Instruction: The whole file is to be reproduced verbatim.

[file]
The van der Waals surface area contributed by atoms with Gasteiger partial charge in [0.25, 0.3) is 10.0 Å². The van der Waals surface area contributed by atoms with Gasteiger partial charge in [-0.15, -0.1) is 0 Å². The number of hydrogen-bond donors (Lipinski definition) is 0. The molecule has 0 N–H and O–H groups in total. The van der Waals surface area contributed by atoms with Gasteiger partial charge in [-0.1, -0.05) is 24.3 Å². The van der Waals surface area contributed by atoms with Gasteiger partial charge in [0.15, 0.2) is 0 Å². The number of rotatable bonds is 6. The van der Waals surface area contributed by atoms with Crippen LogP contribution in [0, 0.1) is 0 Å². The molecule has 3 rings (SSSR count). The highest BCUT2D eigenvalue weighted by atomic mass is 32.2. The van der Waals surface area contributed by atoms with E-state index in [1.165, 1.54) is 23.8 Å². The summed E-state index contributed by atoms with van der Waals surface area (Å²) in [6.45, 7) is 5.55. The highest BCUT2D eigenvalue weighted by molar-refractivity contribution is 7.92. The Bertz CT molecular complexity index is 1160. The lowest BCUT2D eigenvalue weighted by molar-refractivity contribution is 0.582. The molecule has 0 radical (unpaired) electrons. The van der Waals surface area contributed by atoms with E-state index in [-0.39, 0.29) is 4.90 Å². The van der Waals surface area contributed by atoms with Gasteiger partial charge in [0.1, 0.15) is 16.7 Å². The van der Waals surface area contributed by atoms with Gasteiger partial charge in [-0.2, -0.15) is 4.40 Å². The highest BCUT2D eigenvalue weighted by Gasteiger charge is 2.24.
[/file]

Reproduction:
The van der Waals surface area contributed by atoms with Gasteiger partial charge in [0.25, 0.3) is 10.0 Å². The van der Waals surface area contributed by atoms with Gasteiger partial charge in [-0.15, -0.1) is 0 Å². The number of hydrogen-bond donors (Lipinski definition) is 0. The molecule has 0 N–H and O–H groups in total. The van der Waals surface area contributed by atoms with Gasteiger partial charge in [-0.1, -0.05) is 24.3 Å². The van der Waals surface area contributed by atoms with Gasteiger partial charge in [0.15, 0.2) is 0 Å². The number of rotatable bonds is 6. The van der Waals surface area contributed by atoms with Crippen LogP contribution in [0, 0.1) is 0 Å². The molecule has 3 rings (SSSR count). The highest BCUT2D eigenvalue weighted by atomic mass is 32.2. The van der Waals surface area contributed by atoms with E-state index in [1.165, 1.54) is 23.8 Å². The summed E-state index contributed by atoms with van der Waals surface area (Å²) in [6.45, 7) is 5.55. The highest BCUT2D eigenvalue weighted by molar-refractivity contribution is 7.92. The Bertz CT molecular complexity index is 1160. The lowest BCUT2D eigenvalue weighted by molar-refractivity contribution is 0.582. The molecule has 0 radical (unpaired) electrons. The van der Waals surface area contributed by atoms with E-state index in [-0.39, 0.29) is 4.90 Å². The van der Waals surface area contributed by atoms with Gasteiger partial charge in [0.1, 0.15) is 16.7 Å². The van der Waals surface area contributed by atoms with Gasteiger partial charge in [-0.2, -0.15) is 4.40 Å². The highest BCUT2D eigenvalue weighted by Gasteiger charge is 2.24.